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Carney

Member since: Dec 28th, 2006

Carney's Latest Comments

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Recent Comments:

Thunderbolt peripherals announced at NAB this week (TUAW.com)

Apr 11th 2011 4:19PM Apple should have been bold like with the original iMac and gone Thunderbolt - ONLY, forcing the standard on the industry and users who don't want to deal with adapters.

Quick Spin: Toyota RAV4 EV (Autoblog Green)

Apr 11th 2011 3:45PM Let's hope a Lexus branded version is also released. A lot of people I know are Lexus only drivers.

Countdown to Earth Day: What's up with this ethanol in gasoline? (Autoblog Green)

Apr 11th 2011 3:43PM RB, even enemies of corn ethanol admit you get more energy out of it than you put in 1.3 per 1. The most relevant metric is not "energy" though but petroleum, and the figure there is dramatic - 10 and even 20 units of ethanol per unit of petroleum.

Government to offer gas stations incentives for installing E85 pumps (Autoblog Green)

Apr 11th 2011 3:18PM I realize we have all been carefully and expensively told that corn is uncool and to be avoided. As soon as some other ethanol source becomes as big a thorn in the side of the oil cartel as corn is now, THAT source will be subjected to a similar campaign, and the lemmings will be trying to out-do each other in eagerness to show disdain for switchgrass or algae or whatever.

Corn ethanol gets a bum rap. Nobody complains about cornstarch being used for footpowder or biodegradable plastic. Nobody worries about flax or cottonseeds being used to plant textile crops instead of being ground up to make edible oil.

That's because neither is a major threat to the petroleum cartel. Only with corn ethanol do we hear carefully orchestrated screaming about an edible crop being used for a non food source. Don't get stampeded. Use corn ethanol to stick a thumb in the eye of the opinion manipulators.

The fact is that even while ethanol corn production has risen several fold in the past decade, food corn production has gone up 45%. There's huge unused slack capacity in our ag sector; we can expand biofuel production without harming the food supply.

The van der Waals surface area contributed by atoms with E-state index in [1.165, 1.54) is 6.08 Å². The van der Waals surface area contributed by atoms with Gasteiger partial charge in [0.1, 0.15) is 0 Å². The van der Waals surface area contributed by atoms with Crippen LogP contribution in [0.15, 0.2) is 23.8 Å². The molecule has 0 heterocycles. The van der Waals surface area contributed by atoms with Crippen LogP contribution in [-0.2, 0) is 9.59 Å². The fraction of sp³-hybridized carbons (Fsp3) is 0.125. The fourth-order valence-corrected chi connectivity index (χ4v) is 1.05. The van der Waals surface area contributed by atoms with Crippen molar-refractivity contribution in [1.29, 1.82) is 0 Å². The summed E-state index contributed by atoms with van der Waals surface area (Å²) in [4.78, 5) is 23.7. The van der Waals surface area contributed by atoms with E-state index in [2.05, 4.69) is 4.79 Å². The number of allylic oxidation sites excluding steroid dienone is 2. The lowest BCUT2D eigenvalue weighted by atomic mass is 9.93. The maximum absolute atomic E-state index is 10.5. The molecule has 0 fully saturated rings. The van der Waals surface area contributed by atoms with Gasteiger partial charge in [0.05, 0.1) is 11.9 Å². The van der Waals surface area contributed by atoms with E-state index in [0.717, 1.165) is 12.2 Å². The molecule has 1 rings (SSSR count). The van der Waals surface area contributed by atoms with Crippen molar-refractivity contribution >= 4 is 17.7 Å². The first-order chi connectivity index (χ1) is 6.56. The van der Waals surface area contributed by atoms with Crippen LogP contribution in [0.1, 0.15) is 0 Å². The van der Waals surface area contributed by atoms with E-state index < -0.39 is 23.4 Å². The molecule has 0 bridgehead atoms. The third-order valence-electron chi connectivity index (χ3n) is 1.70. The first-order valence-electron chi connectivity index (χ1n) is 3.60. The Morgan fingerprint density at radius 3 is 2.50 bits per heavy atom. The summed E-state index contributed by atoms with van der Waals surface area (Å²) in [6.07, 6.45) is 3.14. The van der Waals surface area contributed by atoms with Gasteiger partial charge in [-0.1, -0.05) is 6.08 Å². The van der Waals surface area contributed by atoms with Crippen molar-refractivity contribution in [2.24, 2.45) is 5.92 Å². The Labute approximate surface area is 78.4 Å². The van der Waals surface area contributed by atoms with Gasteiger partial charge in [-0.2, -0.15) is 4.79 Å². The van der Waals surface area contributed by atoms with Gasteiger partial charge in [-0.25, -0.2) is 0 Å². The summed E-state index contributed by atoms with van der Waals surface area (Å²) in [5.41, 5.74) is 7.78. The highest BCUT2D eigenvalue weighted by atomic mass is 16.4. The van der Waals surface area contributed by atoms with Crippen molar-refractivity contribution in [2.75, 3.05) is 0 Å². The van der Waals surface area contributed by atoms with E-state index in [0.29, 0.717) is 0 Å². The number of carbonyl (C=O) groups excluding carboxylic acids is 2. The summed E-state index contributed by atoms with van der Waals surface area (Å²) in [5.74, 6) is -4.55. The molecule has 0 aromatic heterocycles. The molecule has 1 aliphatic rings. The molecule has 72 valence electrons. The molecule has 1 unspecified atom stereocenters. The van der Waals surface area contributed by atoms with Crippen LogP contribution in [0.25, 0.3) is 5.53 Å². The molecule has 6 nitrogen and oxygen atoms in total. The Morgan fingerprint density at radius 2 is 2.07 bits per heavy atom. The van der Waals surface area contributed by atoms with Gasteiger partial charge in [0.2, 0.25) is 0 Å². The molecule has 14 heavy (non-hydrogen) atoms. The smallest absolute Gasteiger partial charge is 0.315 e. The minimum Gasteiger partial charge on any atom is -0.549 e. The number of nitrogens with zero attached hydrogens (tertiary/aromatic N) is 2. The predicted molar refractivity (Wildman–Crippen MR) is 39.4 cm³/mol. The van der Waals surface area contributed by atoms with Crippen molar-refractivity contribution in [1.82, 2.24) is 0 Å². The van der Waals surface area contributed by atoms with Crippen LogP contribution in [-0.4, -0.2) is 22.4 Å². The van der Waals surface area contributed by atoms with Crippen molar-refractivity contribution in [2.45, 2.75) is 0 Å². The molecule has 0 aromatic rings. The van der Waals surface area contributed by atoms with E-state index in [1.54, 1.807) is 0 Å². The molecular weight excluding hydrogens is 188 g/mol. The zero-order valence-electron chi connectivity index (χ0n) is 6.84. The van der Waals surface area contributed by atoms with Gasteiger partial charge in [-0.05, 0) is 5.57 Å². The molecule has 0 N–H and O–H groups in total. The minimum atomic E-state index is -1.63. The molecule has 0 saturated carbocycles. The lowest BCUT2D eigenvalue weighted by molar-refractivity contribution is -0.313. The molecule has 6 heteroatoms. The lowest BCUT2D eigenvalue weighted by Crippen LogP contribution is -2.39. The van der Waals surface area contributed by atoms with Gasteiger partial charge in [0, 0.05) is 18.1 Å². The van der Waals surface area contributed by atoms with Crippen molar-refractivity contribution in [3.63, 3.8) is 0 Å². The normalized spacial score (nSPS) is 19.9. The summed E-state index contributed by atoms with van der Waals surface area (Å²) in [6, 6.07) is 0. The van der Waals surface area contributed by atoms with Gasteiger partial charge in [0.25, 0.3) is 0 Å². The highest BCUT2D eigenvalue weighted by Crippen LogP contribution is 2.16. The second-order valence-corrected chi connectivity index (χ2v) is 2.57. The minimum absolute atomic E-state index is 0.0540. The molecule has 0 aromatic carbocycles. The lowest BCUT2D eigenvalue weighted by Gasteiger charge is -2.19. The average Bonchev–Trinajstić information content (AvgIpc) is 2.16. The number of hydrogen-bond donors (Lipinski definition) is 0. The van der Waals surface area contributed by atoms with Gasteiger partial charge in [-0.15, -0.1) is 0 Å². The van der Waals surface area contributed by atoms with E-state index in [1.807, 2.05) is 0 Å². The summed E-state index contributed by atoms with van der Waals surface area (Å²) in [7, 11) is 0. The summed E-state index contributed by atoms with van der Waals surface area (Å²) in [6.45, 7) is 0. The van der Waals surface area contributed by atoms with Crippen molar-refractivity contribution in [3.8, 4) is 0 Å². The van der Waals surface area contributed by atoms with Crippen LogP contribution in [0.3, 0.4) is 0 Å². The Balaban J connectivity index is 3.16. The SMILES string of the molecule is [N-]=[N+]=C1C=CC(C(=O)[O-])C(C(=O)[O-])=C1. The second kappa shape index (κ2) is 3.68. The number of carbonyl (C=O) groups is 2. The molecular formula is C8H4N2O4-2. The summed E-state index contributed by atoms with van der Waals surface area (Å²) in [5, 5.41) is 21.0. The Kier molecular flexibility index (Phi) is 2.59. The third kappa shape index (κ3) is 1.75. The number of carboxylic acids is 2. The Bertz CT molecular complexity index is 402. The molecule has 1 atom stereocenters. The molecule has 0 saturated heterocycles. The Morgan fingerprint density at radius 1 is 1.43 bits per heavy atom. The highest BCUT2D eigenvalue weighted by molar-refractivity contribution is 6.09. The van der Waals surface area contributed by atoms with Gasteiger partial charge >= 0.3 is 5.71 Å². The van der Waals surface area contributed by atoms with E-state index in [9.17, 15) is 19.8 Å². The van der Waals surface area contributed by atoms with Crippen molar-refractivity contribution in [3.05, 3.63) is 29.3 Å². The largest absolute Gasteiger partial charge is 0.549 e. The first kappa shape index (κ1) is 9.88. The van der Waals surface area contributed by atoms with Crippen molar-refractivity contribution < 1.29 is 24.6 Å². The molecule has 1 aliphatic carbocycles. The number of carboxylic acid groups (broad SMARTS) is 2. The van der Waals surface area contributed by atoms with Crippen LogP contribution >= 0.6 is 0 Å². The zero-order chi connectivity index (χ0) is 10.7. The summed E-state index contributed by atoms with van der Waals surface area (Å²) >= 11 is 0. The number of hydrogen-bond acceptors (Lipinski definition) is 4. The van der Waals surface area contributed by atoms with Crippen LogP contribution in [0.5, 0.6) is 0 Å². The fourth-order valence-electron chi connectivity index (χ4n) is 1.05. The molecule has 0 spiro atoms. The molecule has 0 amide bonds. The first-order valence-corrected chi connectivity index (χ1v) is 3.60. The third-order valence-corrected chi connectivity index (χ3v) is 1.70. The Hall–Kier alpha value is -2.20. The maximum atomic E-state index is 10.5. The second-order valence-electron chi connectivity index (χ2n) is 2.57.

And while nothing can top sugarcane, corn has a decent per-acre crop yield too, is better suited for US farmlands, and already enjoys a large installed base of experienced farmers and industrial processors.

Government to offer gas stations incentives for installing E85 pumps (Autoblog Green)

Apr 11th 2011 10:35AM This announced policy is better than the status quo. I'm excited to hear that E85 stations are slated to QUINTUPLE in the next few years.

But it is not the best and most effective policy that could be adopted, which would be to make full flex fuel a required standard feature in all new cars sold in America.

American or foreign, domestic or import, big or small, luxury or entry-level, we require all cars to have seat belts. We should also require them to be able to run on non-petroleum fuel, so each driver, and our economy as a whole, is not stuck with having to pay the OPEC cartel whatever OPEC demands just to move about and live life.

The real problem is the cars, not the stations. Any gas station owner can switch a pump to alcohol. Any group of small town entrepeneurs can open a new filling station, or a methanol or ethanol refinery. But they can't make cars, especially highway capable, regulatory-compliant cars on a mass scale at affordable prices.

And so the problem is that only a tiny percentage of cars can USE the fuel. With that as the situation, gas station owners will still be reluctant to dedicate a pump (representing a huge portion of their sales) to a tiny percentage of drivers. With that as the situation, little risk capital will flow into alcohol fuel production. Hence the need for government subsidies and other involvement, involvement vulnerable to political counter-attack.